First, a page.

Post your comments to the article, “The Boys at the Back”, in the Sunday Review of the New York Times, from Sunday, February 3rd.

Let the author, Christina Hoff Sommers, know that you agree with her analysis of the study on how boys are treated in school. Make the point that this again shows the need for fathers to be involved in their children’s education, especially their sons’ education.

The Journal of Human Resources is publishing the study of 5,800 students from kindergarten through fifth grade and found that boys across all racial groups and in all major subject areas received lower grades than their test scores would have predicted. Boys score as well as or better than girls on most standardized tests, yet they are far less likely to get good grades, take advanced classes, or attend college. Teachers of classes as early as kindergarten factor good behavior into grades – and girls, as a rule, comport themselves far better than boys.

Christina Hoff Sommers is a resident scholar at the American Enterprise Institute and the author of The War Against Boys. Her article is part of a New York Times series, The Great Divide, on inequality – the haves, the have-nots, and everyone in between. It is covering such issues in the United States and around the world and the implications for economics, politics, society, and culture.
In the News
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New York: Hands-On Dad Jonathan Sporn Fights for Parental Rights

New Mexico: Andrew Valdez Sues Sheriff for Failing to Protect Son from Abusive Mother

Huffington Post: Fathers at Fault for Single Motherhood

Seth Ireland’s Father Sues Fresno County for Son’s Death

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Fathers and Families Now Ready for Gifts of Securities
Members have contacted Fathers and Families asking how to make gifts directly from their brokerage accounts. If you wish to make your end of the year gift with securities, you may use this form to transfer securities directly to Fathers and Families brokerage account, or you may contact Rita for assistance at 617.542.9300 ext. 3, or email.



Fathers and Families is a Shared Parenting Organization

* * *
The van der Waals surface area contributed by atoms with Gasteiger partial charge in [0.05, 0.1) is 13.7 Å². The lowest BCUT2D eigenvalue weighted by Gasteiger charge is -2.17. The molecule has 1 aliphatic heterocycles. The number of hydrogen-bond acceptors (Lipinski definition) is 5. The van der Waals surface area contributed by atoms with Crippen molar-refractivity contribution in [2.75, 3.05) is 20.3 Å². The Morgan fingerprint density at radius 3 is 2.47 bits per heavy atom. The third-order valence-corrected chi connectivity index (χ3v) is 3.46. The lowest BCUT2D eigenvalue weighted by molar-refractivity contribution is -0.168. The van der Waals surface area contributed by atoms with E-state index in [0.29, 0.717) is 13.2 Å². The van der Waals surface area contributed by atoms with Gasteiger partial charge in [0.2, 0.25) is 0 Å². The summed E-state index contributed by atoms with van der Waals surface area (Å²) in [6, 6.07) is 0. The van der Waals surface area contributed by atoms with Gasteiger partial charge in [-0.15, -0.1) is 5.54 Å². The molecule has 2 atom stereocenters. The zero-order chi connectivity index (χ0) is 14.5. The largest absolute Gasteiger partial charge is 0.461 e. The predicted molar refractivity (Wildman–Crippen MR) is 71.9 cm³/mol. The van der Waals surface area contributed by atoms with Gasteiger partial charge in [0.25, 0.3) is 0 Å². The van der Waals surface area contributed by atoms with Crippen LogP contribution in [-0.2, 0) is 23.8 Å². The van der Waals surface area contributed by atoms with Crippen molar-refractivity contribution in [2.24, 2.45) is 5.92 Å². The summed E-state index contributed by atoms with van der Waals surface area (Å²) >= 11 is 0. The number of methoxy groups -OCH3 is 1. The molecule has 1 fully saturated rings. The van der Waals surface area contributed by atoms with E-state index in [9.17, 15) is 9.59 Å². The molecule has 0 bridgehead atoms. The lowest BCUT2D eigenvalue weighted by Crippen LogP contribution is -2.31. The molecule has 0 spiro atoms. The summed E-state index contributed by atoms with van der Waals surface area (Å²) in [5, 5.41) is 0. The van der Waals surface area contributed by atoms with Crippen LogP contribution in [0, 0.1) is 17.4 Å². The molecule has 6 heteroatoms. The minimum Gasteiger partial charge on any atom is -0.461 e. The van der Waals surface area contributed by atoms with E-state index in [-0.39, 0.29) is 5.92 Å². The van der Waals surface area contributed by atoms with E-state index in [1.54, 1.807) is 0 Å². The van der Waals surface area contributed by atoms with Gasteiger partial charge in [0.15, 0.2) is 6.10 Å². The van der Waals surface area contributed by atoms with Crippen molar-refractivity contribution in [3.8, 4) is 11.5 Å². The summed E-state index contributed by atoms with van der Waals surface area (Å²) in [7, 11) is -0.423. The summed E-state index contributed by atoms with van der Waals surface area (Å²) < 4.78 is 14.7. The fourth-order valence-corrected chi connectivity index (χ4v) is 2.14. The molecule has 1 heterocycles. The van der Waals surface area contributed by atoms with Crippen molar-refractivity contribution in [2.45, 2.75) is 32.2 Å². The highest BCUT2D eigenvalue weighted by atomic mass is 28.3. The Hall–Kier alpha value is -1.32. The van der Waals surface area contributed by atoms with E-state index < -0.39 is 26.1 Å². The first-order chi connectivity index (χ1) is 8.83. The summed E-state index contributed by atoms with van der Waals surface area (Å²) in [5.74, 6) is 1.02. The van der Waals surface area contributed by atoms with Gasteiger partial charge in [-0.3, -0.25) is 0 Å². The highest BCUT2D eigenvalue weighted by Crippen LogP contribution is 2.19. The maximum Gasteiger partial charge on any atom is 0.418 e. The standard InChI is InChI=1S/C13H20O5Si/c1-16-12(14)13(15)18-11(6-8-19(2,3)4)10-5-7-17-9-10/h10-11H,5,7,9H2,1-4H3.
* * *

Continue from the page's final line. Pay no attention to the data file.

Fathers and Families is a non-profit organization that is educating the public, families, educators, and legislators about the importance of shared parenting and how it can reduce conflict in children, parents and extended families. If you would like to get involved in our organization, you can do so several ways. First, we would love to have you as an official member of the Fathers and Families team. Second, Fathers and Families is an organization that believes in the importance of using social media as a means to spread the word about shared parenting and other topics, and you can visit us on our Facebook Page to learn more about our efforts. Last, we hope you will share this newsletter with other families using the many social networking sites so that we can bring about greater awareness of shared parenting. Thank you for your support.



Mission
Fathers and Families improves the lives of children and strengthens society by protecting the child’s right to the love and care of both parents after separation or divorce. We seek better lives for children through family court reform that establishes equal rights and responsibilities for fathers and mothers.



Fathers and Families
Fathers and Families
PO Box 270760
Boston, Massachusetts 02127-0760
(617) 542-9300
www.fathersandfamilies.org
[email protected]

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Volunteer Testimonial

"I am honored to be a part of the National Parents Organization and to support the effort to make shared parenting the presumptive model for divorced families. Social justice comes in many forms, not the least of which is ensuring a child’s right to receive equitable love, care and role modeling from both parents whenever those parents are willing and able to make that commitment. As a child victim of a winner-take-all physical custody system myself, I know how impractical it is to have a healthy, nurturing relationship with the parent whom one merely “visits.” "

By Don Neel, Member, Connecticut Executive Committee